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‘REMARKABLE TIME’ inspires remarkable project

5 April 2017


Marsden School’s ‘REMARKABLE TIME’ inspires remarkable project

Samuel Marsden Collegiate School Year 9 student Sakira Knights has taken her school’s ‘Remarkable Time’ to heart. Sakira’s Grandmother was recently diagnosed with Parkinson’s Disease and Sakira wants to find a cure. She has instigated the ‘Lightbulb Trade Relay’ (LTR) to raise funds to help achieve this goal.

Sakira reached her initial goal of $1,000 in less than a week and is now aiming for the stars. Her goal is to raise significant funds by the end of October to help two of Australasia’s research centres to find a cure for Parkinson’s. She has chosen to donate to the Neurological Foundation Douglas Human Brain Bank and Shake It Up Australia Foundation (in partnership with The Michael J. Fox Foundation). Using a bartering system (inspired by Kyle McDonald’s ‘One red paper clip for a house’) Sakira has decided to see how far a lightbulb can take her. “The lightbulb is the symbol of an idea” says Sakira “and the start of my project”. So far she has gone from the lightbulb to her most recent trades of a private 6-person helicopter charter over the Remarkables ($990), traded for a Peregrine Wine Voucher ($1,200), traded for accommodation at the Crowne Plaza Auckland ($2,150). “We were inspired by Sakira’s idea of the Lightbulb Trade Relay and have loved being a part of her project”, said IHG’s Marketing Manager Rachel Peacock “We can’t wait to see how far she goes”. The final trade will be auctioned during Parkinson’s Awareness week in November.

Sakira’s younger sister Mahalee (Year 6) is contributing too. She’s going to see how big she can grow a lightbulb over the time of the project. “She has emptied out her moneybox and has created this awesome lightbulb with her spare change”, says Sakira. The sisters have called it the “WATT’s Glowing” project, which encourages others to create their own lightbulbs and donate the proceeds via the LTR.

‘Remarkable Time’ at Samuel Marsden Collegiate School is a phrase borrowed from high-flying international entrepreneur and Marsden Old Girl Claudia Batten, who has been generous in sharing her thinking about how Marsden School best prepares their students for a rapidly changing and unpredictable world. It also draws on the thinking of Yong Zhao, Foundation Distinguished Professor in the School of Education at the University of Kansas. He asks “At a time when most of the careers for our children are yet to be invented, how could we prepare them?” Zhao sees the solution through the cultivation of creative and entrepreneurial talents, meaning not only business but social entrepreneurship.

“Our Year 9 girls are working on a long term project of their own choosing. Through ‘Remarkable Time’, we aim to foster the talents of our students and give them the opportunity to explore important ideas and to experiment without the constraints of school-based subjects.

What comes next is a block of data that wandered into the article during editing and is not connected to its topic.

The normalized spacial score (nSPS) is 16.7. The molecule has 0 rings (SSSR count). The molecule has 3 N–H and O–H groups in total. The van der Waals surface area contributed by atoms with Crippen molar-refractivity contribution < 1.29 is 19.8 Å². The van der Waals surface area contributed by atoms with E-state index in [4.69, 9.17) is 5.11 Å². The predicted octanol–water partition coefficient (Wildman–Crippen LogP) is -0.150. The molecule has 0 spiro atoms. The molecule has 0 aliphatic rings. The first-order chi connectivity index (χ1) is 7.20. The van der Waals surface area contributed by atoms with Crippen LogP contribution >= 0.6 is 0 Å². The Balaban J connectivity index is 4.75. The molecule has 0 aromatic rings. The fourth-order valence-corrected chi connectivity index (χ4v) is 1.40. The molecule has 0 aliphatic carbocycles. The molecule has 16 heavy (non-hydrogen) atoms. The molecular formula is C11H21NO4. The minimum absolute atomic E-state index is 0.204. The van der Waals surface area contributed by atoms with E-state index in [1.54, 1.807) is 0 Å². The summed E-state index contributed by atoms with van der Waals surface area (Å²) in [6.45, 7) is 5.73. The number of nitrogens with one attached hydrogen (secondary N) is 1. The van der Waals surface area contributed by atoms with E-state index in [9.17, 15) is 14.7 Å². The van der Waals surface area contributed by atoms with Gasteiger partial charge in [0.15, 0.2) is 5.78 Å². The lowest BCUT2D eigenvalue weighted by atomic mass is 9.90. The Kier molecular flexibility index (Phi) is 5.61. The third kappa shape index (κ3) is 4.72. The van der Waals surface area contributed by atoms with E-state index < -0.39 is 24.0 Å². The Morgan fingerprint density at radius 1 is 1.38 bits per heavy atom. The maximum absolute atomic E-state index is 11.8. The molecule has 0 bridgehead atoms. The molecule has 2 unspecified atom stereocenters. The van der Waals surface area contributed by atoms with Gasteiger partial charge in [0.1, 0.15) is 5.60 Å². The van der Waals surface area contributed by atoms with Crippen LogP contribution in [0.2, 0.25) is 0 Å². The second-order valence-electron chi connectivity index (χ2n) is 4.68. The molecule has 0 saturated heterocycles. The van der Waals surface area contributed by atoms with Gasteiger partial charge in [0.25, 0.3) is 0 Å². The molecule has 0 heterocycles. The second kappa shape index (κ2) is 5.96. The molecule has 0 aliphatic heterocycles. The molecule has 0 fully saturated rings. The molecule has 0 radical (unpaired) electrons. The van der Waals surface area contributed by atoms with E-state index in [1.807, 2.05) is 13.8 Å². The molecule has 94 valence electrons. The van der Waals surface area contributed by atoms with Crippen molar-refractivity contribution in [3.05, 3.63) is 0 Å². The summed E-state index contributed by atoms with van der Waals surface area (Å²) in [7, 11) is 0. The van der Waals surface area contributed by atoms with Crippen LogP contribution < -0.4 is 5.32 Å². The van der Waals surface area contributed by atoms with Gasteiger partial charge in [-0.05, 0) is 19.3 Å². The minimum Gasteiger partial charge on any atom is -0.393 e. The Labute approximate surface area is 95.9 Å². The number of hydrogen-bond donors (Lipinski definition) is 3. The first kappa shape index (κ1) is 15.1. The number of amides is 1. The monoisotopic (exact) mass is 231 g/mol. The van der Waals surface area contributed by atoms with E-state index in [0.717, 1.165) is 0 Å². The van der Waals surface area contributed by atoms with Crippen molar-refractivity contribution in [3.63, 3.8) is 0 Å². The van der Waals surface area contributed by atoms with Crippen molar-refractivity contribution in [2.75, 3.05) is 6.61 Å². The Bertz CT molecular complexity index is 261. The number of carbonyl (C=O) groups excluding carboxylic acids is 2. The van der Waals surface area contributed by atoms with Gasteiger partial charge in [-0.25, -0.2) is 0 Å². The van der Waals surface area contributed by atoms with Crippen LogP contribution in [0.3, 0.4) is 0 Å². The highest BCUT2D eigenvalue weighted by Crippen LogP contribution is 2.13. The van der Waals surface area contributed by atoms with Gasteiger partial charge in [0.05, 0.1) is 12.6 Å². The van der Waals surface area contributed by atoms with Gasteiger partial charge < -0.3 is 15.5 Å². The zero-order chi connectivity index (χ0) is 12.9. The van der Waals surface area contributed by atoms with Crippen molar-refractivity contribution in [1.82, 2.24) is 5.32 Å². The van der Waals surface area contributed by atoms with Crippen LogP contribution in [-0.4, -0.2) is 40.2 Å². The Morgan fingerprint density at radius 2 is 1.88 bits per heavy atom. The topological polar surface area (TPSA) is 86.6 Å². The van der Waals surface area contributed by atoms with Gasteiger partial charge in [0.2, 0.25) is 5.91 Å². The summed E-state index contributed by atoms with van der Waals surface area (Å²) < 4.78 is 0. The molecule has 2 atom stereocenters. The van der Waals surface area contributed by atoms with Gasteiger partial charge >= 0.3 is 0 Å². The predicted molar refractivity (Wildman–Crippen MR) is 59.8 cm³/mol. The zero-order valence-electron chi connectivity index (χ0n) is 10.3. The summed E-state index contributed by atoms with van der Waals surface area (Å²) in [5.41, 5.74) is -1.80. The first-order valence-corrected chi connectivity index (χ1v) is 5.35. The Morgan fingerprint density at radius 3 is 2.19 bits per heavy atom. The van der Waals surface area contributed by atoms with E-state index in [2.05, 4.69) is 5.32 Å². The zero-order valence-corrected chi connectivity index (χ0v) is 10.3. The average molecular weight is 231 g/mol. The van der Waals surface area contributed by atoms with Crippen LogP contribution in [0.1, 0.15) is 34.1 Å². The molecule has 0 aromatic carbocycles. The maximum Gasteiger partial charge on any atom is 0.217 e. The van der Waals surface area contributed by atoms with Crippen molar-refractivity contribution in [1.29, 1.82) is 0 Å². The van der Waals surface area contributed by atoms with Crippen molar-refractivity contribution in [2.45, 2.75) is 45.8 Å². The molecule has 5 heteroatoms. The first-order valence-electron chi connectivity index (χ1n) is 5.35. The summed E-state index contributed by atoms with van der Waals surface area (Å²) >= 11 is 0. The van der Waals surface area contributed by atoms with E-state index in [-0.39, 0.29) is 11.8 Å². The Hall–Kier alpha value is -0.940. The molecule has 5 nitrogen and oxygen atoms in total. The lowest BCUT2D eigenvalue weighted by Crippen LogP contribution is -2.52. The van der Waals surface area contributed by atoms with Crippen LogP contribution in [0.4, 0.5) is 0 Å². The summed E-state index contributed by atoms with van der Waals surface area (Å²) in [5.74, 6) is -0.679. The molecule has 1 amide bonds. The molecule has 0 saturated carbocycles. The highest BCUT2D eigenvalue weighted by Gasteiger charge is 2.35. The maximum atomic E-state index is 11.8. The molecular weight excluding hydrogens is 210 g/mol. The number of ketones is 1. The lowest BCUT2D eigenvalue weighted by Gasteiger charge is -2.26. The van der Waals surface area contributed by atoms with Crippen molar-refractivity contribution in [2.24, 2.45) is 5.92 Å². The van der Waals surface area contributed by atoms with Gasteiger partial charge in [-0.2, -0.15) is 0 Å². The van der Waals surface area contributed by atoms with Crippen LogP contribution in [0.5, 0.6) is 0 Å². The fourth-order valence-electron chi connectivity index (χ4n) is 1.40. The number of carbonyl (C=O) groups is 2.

Using class and homework time, students have three terms to develop a personal idea into something real and tangible”, says Marsden School’s Academic Director Margaret Adeane. “Remarkable Time seeks to foster a number of skills which have been identified as highly relevant in today’s learning environment: thinking skills, creativity, problem-solving, and entrepreneurship. For our students, their ability to be adaptable, creative – to fail, to try again and to problem solve will be crucial to their success”.

“Sakira’s project is a wonderful example of the core value of ‘Giving’ at Marsden School too”, says Marsden School Principal Jenny Williams. “I am very proud of our girls who embrace this virtue and then take it out into the world. We are excited by the possibilities of Sakira’s project and the hard work she is putting in to make it happen”.

“I will continue to trade throughout New Zealand and hopefully Australia until late October, so invite people to check out the Facebook page or email and jump on board!” says Sakira. She encourages individuals, families and businesses to help find relay runners for her LTR project and/or collect spare coins to ‘make’ a lightbulb and then donate the money through her initiative. “Hopefully by all working together we can make a difference in the world and help find a cure for Parkinson’s Disease”, says the remarkable teen.

Samuel Marsden Collegiate School has been providing quality independent education for more than 135 years. Today it has two campuses, in Karori and Whitby. The Marsden School Karori campus provides education for girls from Years 1 – 13 and has a co-ed Preschool. Marsden School’s vision is to lay the foundation for lives of meaning, accomplishment and genuine happiness. Marsden School fosters excellence, creativity, resilience and giving, in a nurturing and positive environment. END

Thirteen-year-old Samuel Marsden Collegiate School student Sakira Knights with “Lex” the lightbulb.

Sakira is raising funds to find a cure for Parkinson’s Disease through her project the “Lightbulb Trade Relay” - The Neurological Foundation Douglas Human Brain Bank, based in Auckland, and Shake It Up Australia Foundation, based in Silverwater New South Wales look forward to receiving her donations later this year.

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